Procrastination Payoff

Helianthus angustifolius (Swamp Sunflower)

Helianthus angustifolius (Swamp Sunflower)

Typical of my gardening efforts this year I missed my deadline to cut down the towering, passalong Helianthus angustifolius (Swamp Sunflower) that lives in the western border.

Not wishing to encourage this native plant to spread any further I usually clean it up early, but it really has a nice autumn display.

Seedheads of Helianthus angustifolius (Swamp Sunflower)

Seedheads of Helianthus angustifolius (Swamp Sunflower)

 

Deep burgundy foliage of Helianthus angustifolius (Swamp Sunflower)

Deep burgundy foliage of Helianthus angustifolius (Swamp Sunflower)

28 thoughts on “Procrastination Payoff

  1. Julie

    The seed heads are really lovely in their own right Susie, and mother nature put the perfect leaf with them, I leave a lot of stems over winter to help with sheltering insects and because they look good with frost on too.

    Reply
    1. pbmgarden Post author

      Funny how mother nature seems to get so much right! It is nice to leave some stems for birds and insects and to give the garden some winter interest.

      Reply
  2. gardeninacity

    Often procrastination does pay off. I for one am usually too impatient to cut stuff back or replace it. Good for you in showing such restraint, whether intentional or not! Your swamp sunflower is a lovely plant for autumn.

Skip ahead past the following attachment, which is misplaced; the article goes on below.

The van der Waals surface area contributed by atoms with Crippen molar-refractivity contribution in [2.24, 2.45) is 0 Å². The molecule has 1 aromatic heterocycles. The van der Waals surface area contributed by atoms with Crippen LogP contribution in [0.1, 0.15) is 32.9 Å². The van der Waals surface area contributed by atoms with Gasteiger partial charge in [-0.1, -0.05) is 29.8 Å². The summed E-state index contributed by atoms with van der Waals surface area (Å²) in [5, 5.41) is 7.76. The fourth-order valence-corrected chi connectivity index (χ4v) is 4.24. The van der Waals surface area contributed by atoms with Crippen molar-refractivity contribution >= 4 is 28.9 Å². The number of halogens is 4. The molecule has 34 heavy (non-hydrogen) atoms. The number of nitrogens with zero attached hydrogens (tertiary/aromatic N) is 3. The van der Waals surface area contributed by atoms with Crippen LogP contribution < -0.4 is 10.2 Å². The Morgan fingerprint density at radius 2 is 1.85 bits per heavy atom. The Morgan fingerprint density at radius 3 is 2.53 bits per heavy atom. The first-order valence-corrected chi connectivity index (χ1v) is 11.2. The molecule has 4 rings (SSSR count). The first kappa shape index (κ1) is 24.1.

Reply
    1. pbmgarden Post author

      Thank you. Some years the swamp sunflower has burnt to a crisp and fallen over long before this time of year. We had plenty of rain late in the summer which helped make it look nice this fall.

      Reply
  3. Cathy

    That’s really pretty – both the leaves and the seed heads. It certainly does pay to put things off sometimes! It’s still standing nice and tall too. I have to cut things fairly promptly or they flop in our moist autumn fogs!

    Reply
  4. Christina

    I don’t mind leaving things that are easy to pull up seedlings but not those that put down a deep tap-root which will continue to grow even if the top is chopped – the fennel in my garden being an example but I like the form so they are still there dropping seeds – silly me. I think your sunflower is lovely and I’m sure it can’t be too difficult to control.

    Reply
    1. pbmgarden Post author

      The sunflower and I have managed to co-exist, but I tried to pull it all up one year and it had other ideas. Now I am glad to keep it as it adds a lot to the late summer.

      Reply
    1. pbmgarden Post author

      Ann, I’m not sure if the seedheads dry well or not. I don’t usually collect much to dry. Perhaps I’ll give them a try as I am saving a few things for a special flower arranging class in March.

      Reply
  5. CathyT

    It really is quite lovely Susie – there’s so much colour in it still as well, what with the foliage and the yellow in the seedheads. Swamp sunflower sounds like it might survive at the bottom of my garden – which I think is just about to be flooded as I type!

    Reply
  6. Annette

    Would be a pity to cut it back too soon as it’s such a beauty. The autumn foliage looks similar to Lemon Queen. Do you suggest a root barrier when planting?

    Reply
    1. pbmgarden Post author

      Mine was a passalong plant so don’t know if mine is wild or a named cultivar. I just pull up all but one piece in the autumn to try to contain it.

      Reply

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